The Library and its Laureates: The Examples
of Auslander, Williams, Dickey & Kumin
The position of Poet Laureate Consultant has evolved
over time from the one first held by the now largely forgotten and unread
Joseph Auslander to the post held by current Poet Laureate
One could say the position has evolved to suit the needs and personalities
of each occupant. This would perhaps be true. But it is certainly the
case that some poets have made a greater impact on the position.
Some of the contributions of these poets are well known,
or perhaps it's more honest to say that some are better remembered—for
delving into the history of the position of Poet Laureate shows the
humbling nature of time to the memories of poets and their poetry. All
of these poets were so esteemed in their time to receive the accolades
of their profession and the honor of the Laureateship. Yet so many of
them are footnotes in the history of American poetry and largely forgotten
and never read.
I would like to highlight four of these Laureates whose
contributions to the position should be recognized as seminal to the
development of the role of poetry at the Library of Congress. It is
my belief that the experiences of Joseph Auslander,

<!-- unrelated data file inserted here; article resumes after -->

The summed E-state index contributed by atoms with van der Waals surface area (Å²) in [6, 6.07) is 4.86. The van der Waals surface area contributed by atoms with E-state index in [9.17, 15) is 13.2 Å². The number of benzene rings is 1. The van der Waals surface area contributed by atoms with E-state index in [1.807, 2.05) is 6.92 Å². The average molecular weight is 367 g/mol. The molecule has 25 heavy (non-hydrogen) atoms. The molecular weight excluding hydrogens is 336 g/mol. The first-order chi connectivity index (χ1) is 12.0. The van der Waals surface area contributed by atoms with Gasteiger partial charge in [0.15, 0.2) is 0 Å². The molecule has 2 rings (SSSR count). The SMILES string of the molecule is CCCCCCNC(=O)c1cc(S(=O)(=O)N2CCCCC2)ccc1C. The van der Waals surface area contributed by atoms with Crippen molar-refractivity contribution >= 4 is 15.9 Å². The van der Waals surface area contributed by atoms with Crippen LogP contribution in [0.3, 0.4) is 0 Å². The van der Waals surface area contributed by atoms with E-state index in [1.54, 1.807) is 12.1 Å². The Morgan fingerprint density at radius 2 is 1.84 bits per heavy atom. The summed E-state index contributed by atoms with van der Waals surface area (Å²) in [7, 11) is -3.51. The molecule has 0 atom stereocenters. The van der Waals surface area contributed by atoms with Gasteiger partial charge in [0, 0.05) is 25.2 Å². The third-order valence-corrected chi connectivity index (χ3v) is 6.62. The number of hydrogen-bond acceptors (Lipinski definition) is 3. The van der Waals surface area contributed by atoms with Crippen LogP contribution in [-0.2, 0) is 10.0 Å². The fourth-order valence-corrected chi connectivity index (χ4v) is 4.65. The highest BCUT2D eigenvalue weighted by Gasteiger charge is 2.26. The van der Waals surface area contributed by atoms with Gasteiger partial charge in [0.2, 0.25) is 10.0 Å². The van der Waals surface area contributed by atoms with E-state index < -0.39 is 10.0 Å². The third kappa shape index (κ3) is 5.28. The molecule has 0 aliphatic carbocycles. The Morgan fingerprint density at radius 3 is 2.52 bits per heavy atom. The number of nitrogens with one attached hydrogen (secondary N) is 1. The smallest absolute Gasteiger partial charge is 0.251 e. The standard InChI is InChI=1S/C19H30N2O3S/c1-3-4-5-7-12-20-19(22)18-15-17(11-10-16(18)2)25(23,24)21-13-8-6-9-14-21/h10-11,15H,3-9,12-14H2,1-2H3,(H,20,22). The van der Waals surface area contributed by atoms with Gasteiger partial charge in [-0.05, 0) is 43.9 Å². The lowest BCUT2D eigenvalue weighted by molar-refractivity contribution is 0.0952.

Carlos Williams, James Dickey, and Maxine
Kumin reveal how the role of poetry consultant has evolved
and the ways in which the Library of Congress has served to support
and shield the autonomy of the "catbird seat" of American
AUSLANDER AND MACLEISH
photo credit: Library of Congress
Joseph Auslander holds the distinction
as the longest-serving poet in the position originally called Consultant
in Poetry to the Library of Congress. However, his four-year term is
an achievement that seems less impressive in light of the fact that
Auslander saw the position as a lifetime appointment. After all, he
had managed to nurture a close relationship with Archer M. Huntington,
the railroad and shipping magnate who endowed the salary for the position,
and chose Auslander for the post. Herbert Putnam, the Librarian of Congress
who had managed a number of gifts from Huntington to the Library, did
not quibble with the request and appointed Auslander to the new position
in 1937. Auslander was secure in his sinecure,
which included a paid position for his wife, the poet Audrey
Wurdemann, when Franklin Delano Roosevelt appointed the energetic
MacLeish as Librarian of Congress in 1939.
Librarian of Congress Archibald MacLeish
photo credit: Library of Congress
MacLeish, who had won the Pulitzer Prize in 1933 for